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Latest News and Events

Keep up with the latest aspects of Horn & Whistle Magazine on this page, which is updated frequently. (This page was last updated on 9 28, 2019)


Youngstown, OH, Whistle Toot, Saturday, Oct 12th!

I just got the official word from Harry Barry that this event date has fortunately been changed. This year, the Youngstown whistle blow has been changed to October 12th. This is really good news because now that means that it will not occur on the same date as the St. Clair event. This is good, because now, as in previous years, those of you who wish to attend both events will be able to do so.

The demise of their boiler has terminated (at least for a while) the famous Boot Hill Whistle Blow. However, all is not lost by any means. Look at this next item!

Whatever else you do, DO NOT MISS our new PREMIER WHISTLE TOOT, The now famous ST. CLAIR, MI TOOT! The event takes place along the shores of the St. Clair River in MI. and will take place on September 28th. Contact Harry Barry at
whistletooter@hotmail.com for details on this event. This is now the HWEG's premier whistle event, and features some of the largest whistles ever produced as well as giant steam horns, steam sirens, and of course many smaller whistles as well.

And here is another great event. I'm going to make this one myself! Hope to see some of you here!

IIAH promotion picture

New issue # 140 is now available and a notification with the URL has been e-mailed to all active on-line subscribers. I am also happy to note that I have been able to streamline the downloading for our on-line subscribers. The simple clicking on a certain image will get you the magazine directly without the need of a password to open the issue.

If you purchase an on-line subscription, your subscription will begin with issue # 140. The use of a password is still necessary for new on-line subscribers, I'm hoping to make that requirement go away also in the near future. Here's a look at the front cover of #140, and also a list of the articles featured in it.

Front cover of issue 140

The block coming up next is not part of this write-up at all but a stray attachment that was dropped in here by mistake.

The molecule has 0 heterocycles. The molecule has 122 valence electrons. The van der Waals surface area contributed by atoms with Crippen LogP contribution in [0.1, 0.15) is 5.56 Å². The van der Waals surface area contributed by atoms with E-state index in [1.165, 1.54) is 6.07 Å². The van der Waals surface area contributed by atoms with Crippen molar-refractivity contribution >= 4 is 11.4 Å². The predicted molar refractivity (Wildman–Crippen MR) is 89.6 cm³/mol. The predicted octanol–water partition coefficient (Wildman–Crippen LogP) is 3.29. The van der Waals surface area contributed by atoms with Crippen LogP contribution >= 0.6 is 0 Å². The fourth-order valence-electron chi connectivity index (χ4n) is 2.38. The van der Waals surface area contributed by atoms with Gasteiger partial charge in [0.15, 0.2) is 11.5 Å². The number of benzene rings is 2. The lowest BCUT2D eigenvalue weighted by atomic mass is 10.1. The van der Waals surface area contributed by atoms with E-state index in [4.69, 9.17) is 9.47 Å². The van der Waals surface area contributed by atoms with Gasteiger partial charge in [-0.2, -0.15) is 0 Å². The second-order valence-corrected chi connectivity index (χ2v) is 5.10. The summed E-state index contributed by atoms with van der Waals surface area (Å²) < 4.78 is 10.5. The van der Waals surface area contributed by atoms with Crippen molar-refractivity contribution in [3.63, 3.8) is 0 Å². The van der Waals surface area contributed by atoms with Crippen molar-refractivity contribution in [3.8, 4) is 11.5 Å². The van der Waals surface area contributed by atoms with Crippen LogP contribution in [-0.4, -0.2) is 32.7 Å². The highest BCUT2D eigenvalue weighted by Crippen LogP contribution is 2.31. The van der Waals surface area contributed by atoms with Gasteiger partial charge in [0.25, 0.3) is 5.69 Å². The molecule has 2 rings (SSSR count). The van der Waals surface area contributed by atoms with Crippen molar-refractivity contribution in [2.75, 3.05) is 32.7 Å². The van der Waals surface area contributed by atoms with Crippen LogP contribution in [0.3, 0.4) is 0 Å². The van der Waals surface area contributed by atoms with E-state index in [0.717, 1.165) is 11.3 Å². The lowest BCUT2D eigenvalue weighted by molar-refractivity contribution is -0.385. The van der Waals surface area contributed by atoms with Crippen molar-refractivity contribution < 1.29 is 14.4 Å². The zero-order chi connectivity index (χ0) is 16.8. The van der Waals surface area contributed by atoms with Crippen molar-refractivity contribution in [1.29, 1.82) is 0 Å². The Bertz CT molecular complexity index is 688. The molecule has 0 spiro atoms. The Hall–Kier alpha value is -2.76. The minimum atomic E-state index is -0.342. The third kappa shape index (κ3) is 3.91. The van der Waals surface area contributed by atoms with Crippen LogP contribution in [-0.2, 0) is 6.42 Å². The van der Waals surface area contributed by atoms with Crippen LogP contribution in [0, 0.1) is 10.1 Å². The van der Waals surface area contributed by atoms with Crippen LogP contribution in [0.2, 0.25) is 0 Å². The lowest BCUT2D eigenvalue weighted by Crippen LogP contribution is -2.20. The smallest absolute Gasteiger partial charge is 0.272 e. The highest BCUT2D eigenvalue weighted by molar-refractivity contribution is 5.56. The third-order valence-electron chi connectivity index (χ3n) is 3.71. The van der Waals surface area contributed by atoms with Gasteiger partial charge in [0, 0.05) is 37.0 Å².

Featured articles in #140

Lunkenheimer and Crosby Balanced Whistle Valves - How do they work?

Why does the pitch of diaphragm air horns drop at the start of a blast and rise again at the end? We're doing some serious experiments on real P and K Railroad horns to find out, and we're finding out a lot of other stuff you never knew about horns along the way. (First installment of a two-part article.)

We are sad to say that we lost two of our own since the last issue. Well-known Horn collector (and the producer of a number of really nice RR videos) Edward Kaspriske died of natural causes a few months ago, and likewise, Kevin O'Connell, owner of B&M Siren died of pancreatic cancer 2 months ago. Both of these deaths represent great losses for the entire Horn & Whistle community, and we at H&W express our most sincere sympathy to their families and loved ones. Read about these wonderful individuals in this issue.

The Horn Doc A Tale of Two M3s shows us how he restores seemingly impossibly damged horns to better than new condition, also a two part series.

Trigonometry Can Save You From Injury - Yes, you read that right. We'll take a look at High School Mathematics Classes' most dreaded subject and find out that it is both interesting and very helpful when presented by practical examples and with a little levity along the way.

If you are not a subscriber to Horn & Whistle, change that situation right here! Subscribe to H & W E-zine.

Applying the RULE OF SEVEN to Subscription renewal e-mail notices. The Rule of Seven regarding web pages means that if an entity such as Horn & Whistle needs to communicate with a customer, it is recommended by advertising and mail-order experts that the marketer (H&W in this case) should contact a client or customer seven times before assuming that this client is no longer interested in responding. I am referring to subscription renewal notices here. So, because I frequently experiment with different ways of improving H&W or growing the subscriber base, I am now going to try applying the Rule of Seven to the subscription renewal notification e-mails that I send. Previously, I just sent out one notice, which I included with the notice and URL for each new issue. But renewals have been spotty at best. A noted marketing guru in Cambridge, MA who has been heavily involved with marketing for at least the last 30 years originated the Rule of Seven, stating that in his research it would be necessary to connect with a client a minimum of seven times, so I am going to try this myself. If I can make H&W a sufficiently big enough publication (the goal is 5000 subscribers) then I could have paper magazines produced by offset lithography and we could once again offer a paper hardcopy. But we're not there yet; not even close, so I'm only pushing on-line subscriptions at the moment. Ultimately; I would guess perhaps within 25 years, I believe most paper publication will stop as young people today have a very embracing and accepting opinion regarding the Internet and on-line publishing